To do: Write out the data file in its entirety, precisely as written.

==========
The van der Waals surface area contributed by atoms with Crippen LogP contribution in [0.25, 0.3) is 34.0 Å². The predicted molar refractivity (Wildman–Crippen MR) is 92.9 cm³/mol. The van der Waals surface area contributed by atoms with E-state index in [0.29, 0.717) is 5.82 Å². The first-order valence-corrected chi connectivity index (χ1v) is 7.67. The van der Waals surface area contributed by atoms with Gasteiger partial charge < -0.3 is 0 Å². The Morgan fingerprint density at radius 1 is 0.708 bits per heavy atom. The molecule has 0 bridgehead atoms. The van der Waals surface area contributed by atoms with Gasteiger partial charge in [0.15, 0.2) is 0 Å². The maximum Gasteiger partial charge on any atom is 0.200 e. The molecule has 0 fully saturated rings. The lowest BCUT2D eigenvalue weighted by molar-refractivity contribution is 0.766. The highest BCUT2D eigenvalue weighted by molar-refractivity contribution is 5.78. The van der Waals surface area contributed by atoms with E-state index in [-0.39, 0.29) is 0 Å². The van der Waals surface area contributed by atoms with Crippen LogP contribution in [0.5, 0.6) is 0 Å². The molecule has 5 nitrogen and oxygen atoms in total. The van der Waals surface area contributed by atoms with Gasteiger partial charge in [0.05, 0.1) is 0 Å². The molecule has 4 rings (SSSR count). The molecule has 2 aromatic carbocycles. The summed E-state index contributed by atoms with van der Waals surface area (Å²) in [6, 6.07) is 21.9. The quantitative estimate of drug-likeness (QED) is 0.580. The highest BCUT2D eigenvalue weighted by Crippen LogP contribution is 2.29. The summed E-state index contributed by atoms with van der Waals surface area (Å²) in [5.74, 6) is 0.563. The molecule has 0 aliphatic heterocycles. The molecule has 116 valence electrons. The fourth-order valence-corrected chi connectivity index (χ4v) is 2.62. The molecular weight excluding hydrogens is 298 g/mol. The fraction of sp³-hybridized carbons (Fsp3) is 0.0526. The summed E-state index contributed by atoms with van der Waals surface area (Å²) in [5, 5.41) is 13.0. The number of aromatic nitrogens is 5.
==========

The van der Waals surface area contributed by atoms with Crippen LogP contribution in [0.25, 0.3) is 34.0 Å². The predicted molar refractivity (Wildman–Crippen MR) is 92.9 cm³/mol. The van der Waals surface area contributed by atoms with E-state index in [0.29, 0.717) is 5.82 Å². The first-order valence-corrected chi connectivity index (χ1v) is 7.67. The van der Waals surface area contributed by atoms with Gasteiger partial charge < -0.3 is 0 Å². The Morgan fingerprint density at radius 1 is 0.708 bits per heavy atom. The molecule has 0 bridgehead atoms. The van der Waals surface area contributed by atoms with Gasteiger partial charge in [0.15, 0.2) is 0 Å². The maximum Gasteiger partial charge on any atom is 0.200 e. The molecule has 0 fully saturated rings. The lowest BCUT2D eigenvalue weighted by molar-refractivity contribution is 0.766. The highest BCUT2D eigenvalue weighted by molar-refractivity contribution is 5.78. The van der Waals surface area contributed by atoms with E-state index in [-0.39, 0.29) is 0 Å². The van der Waals surface area contributed by atoms with Crippen LogP contribution in [0.5, 0.6) is 0 Å². The molecule has 5 nitrogen and oxygen atoms in total. The van der Waals surface area contributed by atoms with Gasteiger partial charge in [0.05, 0.1) is 0 Å². The molecule has 4 rings (SSSR count). The molecule has 2 aromatic carbocycles. The summed E-state index contributed by atoms with van der Waals surface area (Å²) in [6, 6.07) is 21.9. The quantitative estimate of drug-likeness (QED) is 0.580. The highest BCUT2D eigenvalue weighted by Crippen LogP contribution is 2.29. The summed E-state index contributed by atoms with van der Waals surface area (Å²) in [5.74, 6) is 0.563. The molecule has 0 aliphatic heterocycles. The molecule has 116 valence electrons. The fourth-order valence-corrected chi connectivity index (χ4v) is 2.62. The molecular weight excluding hydrogens is 298 g/mol. The fraction of sp³-hybridized carbons (Fsp3) is 0.0526. The summed E-state index contributed by atoms with van der Waals surface area (Å²) in [5, 5.41) is 13.0. The number of aromatic nitrogens is 5.